The Tama Electric Car Company had been building electric cars since 1947. 1949 saw a major investment made by the Bridgstone group, which allowed Tama to move into a bigger factory and to invest in developing better cars. By the start of the 1950s these electric powered cars were selling well, but political unrest on foreign shores were beginning to have a detrimental effect on the fledgling car maker.
As a consequence of the outbreak of the Korean War, the global supply of lead came under pressure, which forced the price of lead up dramatically. Cars such as the Tama, with their huge banks of lead acid batteries, were fast becoming economically unviable to produce.
By 1951 the price of lead in Japan had increased tenfold, and it was clear that the era of electric cars in Japan was, for now, over, and to survive Tama would have to convert to petrol engined cars.
The problem however was that Tama lacked the resources and time to quickly develop its own new engine. At this time Shojiro Ishibashi, who was the head of the Bridgestone group and now also on the board of Tama, had a Peugeot 202 for his own private transport. As a quick solution it was decided to build an engine based on the one in Ishibashi's Peugeot. Former aircraft engineers set about building their own Peugeot inspired engine. They increased the capacity from 1200cc in the Peugeot up to just under 1500cc, and from there the FG4A-10 engine was born.
Meanwhile, other events in Japan at the time would bring about a change of name for the new car. In 1952 Akihito, the first son of Emperor Hirohito, was about to have his investiture to become Crown Prince. In honour of this occasion Tama would be rebranded as Prince. Initially the cars were sold a Prince, but the company name remained Tama, but in November 1952 the company was also renamed as the Prince Motor Company. The decision to rebrand seems to have been something of a last minute decision, as the photos of the prototype clearly show it with Tama badges.
The car itself was an evolution of the previous Tama Senior sedan, though substantially changed. Not particulary pretty, but not unattractive either, it was more of a blend of international styles, the front remisicent of of Russian cars from the era whilst side on its almost european. The one thing it doesn't look is Japanese, lacking the awkwardness many of its Japanese bretheren possess.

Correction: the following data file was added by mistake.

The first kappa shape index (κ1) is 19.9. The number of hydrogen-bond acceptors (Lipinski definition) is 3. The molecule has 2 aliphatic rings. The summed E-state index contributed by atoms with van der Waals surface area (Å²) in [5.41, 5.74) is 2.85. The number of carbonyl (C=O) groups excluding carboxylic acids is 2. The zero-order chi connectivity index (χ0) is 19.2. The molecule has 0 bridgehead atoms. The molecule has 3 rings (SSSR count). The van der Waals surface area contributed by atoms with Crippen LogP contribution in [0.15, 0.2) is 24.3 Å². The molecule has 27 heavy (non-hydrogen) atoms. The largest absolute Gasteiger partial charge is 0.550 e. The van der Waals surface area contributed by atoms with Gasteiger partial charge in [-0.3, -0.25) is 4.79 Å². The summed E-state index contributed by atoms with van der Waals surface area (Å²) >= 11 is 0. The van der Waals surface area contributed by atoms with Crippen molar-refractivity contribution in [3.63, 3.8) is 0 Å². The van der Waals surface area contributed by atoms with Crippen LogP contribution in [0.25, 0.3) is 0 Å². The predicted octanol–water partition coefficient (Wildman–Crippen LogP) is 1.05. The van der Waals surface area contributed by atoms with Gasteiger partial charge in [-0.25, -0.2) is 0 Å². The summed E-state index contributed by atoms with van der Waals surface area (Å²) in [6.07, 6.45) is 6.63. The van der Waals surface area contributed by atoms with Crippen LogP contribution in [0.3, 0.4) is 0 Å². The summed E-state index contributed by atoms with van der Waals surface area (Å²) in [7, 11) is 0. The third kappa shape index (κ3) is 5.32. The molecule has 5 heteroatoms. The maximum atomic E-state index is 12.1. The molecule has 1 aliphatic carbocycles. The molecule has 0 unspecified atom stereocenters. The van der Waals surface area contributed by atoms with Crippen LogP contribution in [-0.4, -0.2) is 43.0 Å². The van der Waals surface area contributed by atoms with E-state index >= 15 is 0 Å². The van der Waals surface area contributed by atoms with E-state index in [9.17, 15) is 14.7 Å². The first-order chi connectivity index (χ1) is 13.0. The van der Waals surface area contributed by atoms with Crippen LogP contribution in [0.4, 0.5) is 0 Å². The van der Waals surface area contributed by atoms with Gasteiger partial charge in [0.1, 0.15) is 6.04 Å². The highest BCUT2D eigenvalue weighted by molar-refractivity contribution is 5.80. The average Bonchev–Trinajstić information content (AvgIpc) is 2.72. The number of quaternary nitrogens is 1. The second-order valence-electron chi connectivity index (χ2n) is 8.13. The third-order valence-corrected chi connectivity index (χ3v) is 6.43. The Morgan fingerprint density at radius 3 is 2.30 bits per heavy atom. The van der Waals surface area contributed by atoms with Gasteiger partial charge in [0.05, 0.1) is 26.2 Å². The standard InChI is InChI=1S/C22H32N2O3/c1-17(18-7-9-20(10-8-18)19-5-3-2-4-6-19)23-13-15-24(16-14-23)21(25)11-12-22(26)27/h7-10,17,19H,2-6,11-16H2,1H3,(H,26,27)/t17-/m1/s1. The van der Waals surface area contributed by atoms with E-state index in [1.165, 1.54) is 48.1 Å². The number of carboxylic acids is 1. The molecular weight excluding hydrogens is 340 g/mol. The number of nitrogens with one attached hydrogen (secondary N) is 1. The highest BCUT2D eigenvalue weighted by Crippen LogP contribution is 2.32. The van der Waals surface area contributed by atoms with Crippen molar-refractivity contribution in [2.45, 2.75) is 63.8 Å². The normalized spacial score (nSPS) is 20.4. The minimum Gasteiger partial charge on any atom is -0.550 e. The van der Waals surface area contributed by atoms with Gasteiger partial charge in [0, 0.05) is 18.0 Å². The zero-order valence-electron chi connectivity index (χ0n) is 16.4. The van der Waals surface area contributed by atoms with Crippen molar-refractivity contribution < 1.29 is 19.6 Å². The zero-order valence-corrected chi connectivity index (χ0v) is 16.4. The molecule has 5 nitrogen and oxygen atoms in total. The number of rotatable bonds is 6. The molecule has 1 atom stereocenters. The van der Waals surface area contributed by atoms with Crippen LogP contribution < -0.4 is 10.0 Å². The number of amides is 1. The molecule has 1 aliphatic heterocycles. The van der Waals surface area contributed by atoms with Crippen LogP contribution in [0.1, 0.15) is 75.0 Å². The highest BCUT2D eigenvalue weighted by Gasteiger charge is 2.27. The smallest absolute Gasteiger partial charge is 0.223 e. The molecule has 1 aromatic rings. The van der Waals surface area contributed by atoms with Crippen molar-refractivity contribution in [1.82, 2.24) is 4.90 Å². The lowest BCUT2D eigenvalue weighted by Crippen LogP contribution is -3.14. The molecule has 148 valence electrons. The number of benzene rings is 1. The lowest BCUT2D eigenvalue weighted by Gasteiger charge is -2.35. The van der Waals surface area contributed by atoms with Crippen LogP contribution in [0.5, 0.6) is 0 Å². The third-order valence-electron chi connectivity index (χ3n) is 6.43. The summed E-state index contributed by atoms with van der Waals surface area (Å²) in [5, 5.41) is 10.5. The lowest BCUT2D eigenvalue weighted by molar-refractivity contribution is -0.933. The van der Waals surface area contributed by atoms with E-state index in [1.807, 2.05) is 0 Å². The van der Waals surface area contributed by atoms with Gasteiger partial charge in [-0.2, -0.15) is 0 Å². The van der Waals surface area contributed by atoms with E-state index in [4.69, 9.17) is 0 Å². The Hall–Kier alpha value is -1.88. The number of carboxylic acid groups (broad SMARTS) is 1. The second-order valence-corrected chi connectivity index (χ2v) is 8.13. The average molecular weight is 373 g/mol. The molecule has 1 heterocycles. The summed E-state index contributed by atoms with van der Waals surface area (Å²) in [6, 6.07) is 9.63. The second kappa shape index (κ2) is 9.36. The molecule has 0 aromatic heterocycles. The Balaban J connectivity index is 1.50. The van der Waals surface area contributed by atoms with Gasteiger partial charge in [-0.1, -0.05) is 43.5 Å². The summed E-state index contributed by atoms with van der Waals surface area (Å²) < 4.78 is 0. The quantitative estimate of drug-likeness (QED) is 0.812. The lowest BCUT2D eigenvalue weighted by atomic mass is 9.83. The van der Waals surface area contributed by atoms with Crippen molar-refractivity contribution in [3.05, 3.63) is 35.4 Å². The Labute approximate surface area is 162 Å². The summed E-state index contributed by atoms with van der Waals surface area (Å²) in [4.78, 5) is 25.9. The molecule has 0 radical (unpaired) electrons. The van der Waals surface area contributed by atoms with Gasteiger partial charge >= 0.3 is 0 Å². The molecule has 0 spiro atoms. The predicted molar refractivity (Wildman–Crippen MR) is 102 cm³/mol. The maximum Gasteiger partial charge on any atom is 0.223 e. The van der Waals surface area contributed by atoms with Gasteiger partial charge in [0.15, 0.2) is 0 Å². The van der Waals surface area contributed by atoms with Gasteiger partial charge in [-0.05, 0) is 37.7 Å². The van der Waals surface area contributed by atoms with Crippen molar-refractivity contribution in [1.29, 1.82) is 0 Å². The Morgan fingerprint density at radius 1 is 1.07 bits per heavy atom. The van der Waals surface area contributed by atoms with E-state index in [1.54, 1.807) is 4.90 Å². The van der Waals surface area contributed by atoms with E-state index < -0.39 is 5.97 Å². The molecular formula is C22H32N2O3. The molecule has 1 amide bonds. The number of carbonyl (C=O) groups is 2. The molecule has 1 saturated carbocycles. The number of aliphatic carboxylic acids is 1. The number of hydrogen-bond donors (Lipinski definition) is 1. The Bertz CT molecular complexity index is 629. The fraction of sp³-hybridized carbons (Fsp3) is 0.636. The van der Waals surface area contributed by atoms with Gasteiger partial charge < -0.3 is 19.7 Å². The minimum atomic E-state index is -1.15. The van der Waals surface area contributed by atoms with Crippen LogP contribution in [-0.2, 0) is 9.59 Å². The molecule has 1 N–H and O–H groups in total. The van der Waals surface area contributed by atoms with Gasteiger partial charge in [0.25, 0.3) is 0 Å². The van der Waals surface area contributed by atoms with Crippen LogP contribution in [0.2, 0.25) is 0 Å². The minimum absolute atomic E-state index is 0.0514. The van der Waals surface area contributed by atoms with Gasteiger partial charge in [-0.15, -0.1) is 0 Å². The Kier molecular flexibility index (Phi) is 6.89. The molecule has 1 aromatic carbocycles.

If you had to find an engine to base your design on you could have done a lot worse that the Peugeot engine of the post-war era. It was robust and simple, yet quite refined for its time. The Tama/Prince engineers did more that just copy and added their own touches as well. The net result was that in taking it from 1200cc to 1500cc they brought the power output up from 30hp to 45hp. This FG4A engine formed the basis of the engine that would carry Prince right through until the merger with NIssan in 1966, eventually becoming the G-1.
As for the car itself, the AISH series would run through until April 1957, when it was replaced with the first model Skyline. In that time there would be five upgrades done, the first of these was the AISH-2, which came out in June 1953.
Length - 4290mm
Width - 1588mm
Height - 1590mm
Wheelbase - 2460mm
Weight - 1116kg
Top speed - 110kph
Transmission - 4 speed manual
Model - FG4A-10
OHV 4 Cylinder
Capacity - 1484cc
Bore & Stroke 75x84mm
Power - 45hp@4000rpm
Compression - 6.5/1
Carburettor - unknown
Final drive - unknown
Made with Mobirise Free Website Maker